JavaServer Faces, redux

An update on JSF's features and functions

Shortly after the first JavaServer Faces (JSF) early access (EA) release was introduced in September 2002, I wrote two JavaWorld articles detailing JSF (see Resources). Since then, JSF has matured considerably over four EA releases, and today, with a beta release in the wings, is poised to take the stage as the preeminent Java Web application framework. Furthermore, as the standard framework for developing Web applications, JSF will enjoy strong tool support from vendors like Sun Microsystems and its Project Rave development tool—a direct competitor to Microsoft's Visual Studio.

The underlying concepts from my first two JSF articles are still valid, but a multitude of changes to JSF has resulted in a different approach to implementing JSF applications. If you are unfamiliar with JSF, I suggest you review those articles; I will not repeat introductory material here.

These are the major additions to JSF since EA1:

  • Application configuration resources
  • Navigation handling
  • Actions
  • JavaBeans event model
  • Managed Bean Creation facility
  • Portlet compatibility
  • Framework extensions

In this article, I begin with an overview of each of these JSF additions. Once you have a solid theoretical understanding, I'll look at an updated version of the simple login application discussed in my first JavaWorld JSF article. That discussion will make the theoretical more concrete.

Read the previous "A First Look at JavaServer Faces" series:

Note: The code discussed in this article is based on the Early Access 4 release, which you can get by downloading the Java Web Services Developer Pack (JWSDP). See Resources for a link to the JWSDP download page.

Application configuration resources

Application configuration resources are resources you specify in an XML configuration file (typically /WEB-INF/faces-config.xml) instead of Java code; for example, you can specify navigation and managed beans (meaning beans created and managed by JSF) in faces-config.xml. Otherwise known as declarative programming, this is a feature Java 2 Platform, Enterprise Edition (J2EE) developers have learned to appreciate. Specifying things in XML is easier than writing code, and this XML is accessible to page authors with no Java experience. Plus, you can change resources without recompiling. Many JSF resources are now specified in configuration files; here's a partial list:

  • Navigation rules
  • Managed beans
  • Custom components
  • Converters
  • Validators
  • Render kits

Application configuration resources are closely tied to two other features listed above: navigation handling and the Managed Bean Creation facility. Both of those features are specified in the JSF configuration file and are discussed below.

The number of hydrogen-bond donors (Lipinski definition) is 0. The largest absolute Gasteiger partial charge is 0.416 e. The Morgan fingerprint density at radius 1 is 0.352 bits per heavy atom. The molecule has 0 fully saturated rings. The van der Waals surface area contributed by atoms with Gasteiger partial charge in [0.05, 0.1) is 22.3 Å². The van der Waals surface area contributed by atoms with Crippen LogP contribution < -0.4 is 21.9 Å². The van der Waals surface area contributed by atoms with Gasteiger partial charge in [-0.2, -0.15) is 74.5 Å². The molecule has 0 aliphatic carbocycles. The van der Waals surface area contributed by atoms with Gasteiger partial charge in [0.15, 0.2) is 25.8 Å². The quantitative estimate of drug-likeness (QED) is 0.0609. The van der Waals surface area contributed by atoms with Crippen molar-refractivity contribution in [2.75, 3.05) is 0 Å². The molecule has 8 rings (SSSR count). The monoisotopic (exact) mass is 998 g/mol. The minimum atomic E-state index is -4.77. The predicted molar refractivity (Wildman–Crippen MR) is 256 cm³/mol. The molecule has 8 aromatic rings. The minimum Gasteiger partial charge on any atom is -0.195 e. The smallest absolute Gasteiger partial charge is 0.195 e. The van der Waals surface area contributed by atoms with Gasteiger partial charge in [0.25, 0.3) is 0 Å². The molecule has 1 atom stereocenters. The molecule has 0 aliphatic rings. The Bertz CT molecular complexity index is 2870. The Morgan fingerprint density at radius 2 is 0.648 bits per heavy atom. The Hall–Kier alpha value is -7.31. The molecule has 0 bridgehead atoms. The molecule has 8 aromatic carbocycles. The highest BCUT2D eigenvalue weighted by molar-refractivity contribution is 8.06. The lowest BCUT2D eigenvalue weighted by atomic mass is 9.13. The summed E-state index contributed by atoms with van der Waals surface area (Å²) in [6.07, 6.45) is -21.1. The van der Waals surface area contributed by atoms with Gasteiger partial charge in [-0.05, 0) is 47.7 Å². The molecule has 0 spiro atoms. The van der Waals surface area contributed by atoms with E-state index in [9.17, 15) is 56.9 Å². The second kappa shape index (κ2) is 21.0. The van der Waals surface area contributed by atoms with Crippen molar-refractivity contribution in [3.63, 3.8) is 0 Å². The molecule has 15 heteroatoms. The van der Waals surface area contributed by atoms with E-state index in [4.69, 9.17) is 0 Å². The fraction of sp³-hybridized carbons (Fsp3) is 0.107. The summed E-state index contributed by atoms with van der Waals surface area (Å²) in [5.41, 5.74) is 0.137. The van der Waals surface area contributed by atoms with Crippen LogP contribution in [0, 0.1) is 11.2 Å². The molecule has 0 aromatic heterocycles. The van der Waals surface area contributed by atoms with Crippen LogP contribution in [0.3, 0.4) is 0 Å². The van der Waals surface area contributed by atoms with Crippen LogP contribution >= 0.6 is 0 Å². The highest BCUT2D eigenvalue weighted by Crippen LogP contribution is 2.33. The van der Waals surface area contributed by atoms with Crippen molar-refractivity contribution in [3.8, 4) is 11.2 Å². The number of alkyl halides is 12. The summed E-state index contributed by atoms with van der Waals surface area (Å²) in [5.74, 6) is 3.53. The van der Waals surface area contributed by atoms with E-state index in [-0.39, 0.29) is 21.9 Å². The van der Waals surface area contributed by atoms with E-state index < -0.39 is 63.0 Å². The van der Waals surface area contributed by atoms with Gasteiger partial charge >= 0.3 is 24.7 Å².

Note: Although /WEB-INF/faces-config.xml is the default JSF configuration file, you can specify an alternate file, or a list of files, that serve as the application configuration file(s).

Actions and navigation handling

In JSF EA1, developers were forced to write an application handler that handled all of an application's action (application-specific) events. That application handler didn't scale well because it was essentially a switch statement that handled all action events. JSF EA4, like Struts, lets developers use the Command pattern to represent actions as objects instead of cases in a switch statement. (See "Take Command of Your Software" (JavaWorld, June 2002) for more about the Command pattern.)

Actions have a processAction() method that returns a string representing the action's outcome. The JSF framework uses that outcome to forward the request to some destination. Navigation, in terms of outcomes and forwarding destinations, among other things, are specified in—you guessed it—a faces configuration file.

A combination of actions and declarative navigation handling accomplishes two things: it moves developers from switch statements to the Command pattern and allows navigation rules, in terms of things like outcomes and JSP pages, to be specified in a faces configuration file. That's a strong one-two combination for maintainability and extensibility.

JavaBeans event model

Event models are an integral part of component frameworks because they let you react to component events, such as when a button is clicked or a value is changed. JSF EA4 offers two types of events and associated listeners: action events, fired when a button or link is activated, and value-changed events, fired when an input component's value is changed. If you use JSF with JavaServer Pages (JSP), you can register event handlers for components like this:

<h:input_text valueRef='someBean.someProperty'>
   <f:valuechanged_listener type='SomeListenerClass'/>
</h:input_text>
...
<h:command_button key='submit.button.prompt' bundle='messages'>
   <f:action_listener type='AnotherListenerClass'/>
</h:command_button>

A full-fledged event-handling example is discussed at the end of this article.

Managed Bean Creation facility

JSF lets you directly wire components to bean properties; for example:

  <h:input_secret valueRef='loginForm.password'/>

The preceding tag represents an input component whose value is wired to the password property of a bean named loginForm. Early JSF versions supported wiring components to bean properties (valueRef has replaced the modelReference attribute), but the developer had to instantiate the bean, typically with <jsp:useBean>. With EA4, the JSF framework takes care of instantiating those beans; all you need to do is declare them in a faces configuration file. The configuration file also lets you specify bean properties and runtime relationships between those beans. Those configuration files sure are handy!

Portlet compatibility

JSF EA4 provides portlet compatibility by eliminating references to the servlet API. For instance, in EA1, you could obtain a reference to the servlet context by calling FacesContext.getServletContext(), but that code won't work in a portlet; instead, you would need a reference to the portlet context. JSF EA4 no longer has a FacesContext.getServletContext() method; instead, you call FacesContext.getExternalContext(). The ExternalContext class is a wrapper around some type of context (servlet or portlet, typically). You can use the external context to access container contexts in a neutral fashion. For example, ExternalContext.getRequest() returns an Object reference that either points to a ServletRequest instance or an instance of PortletRequest; you cast the Object reference to whatever is appropriate. If you must have a reference to either the ServletContext or PortletContext, you can call ExternalContext.getContext(), which also returns an Object reference that you must cast.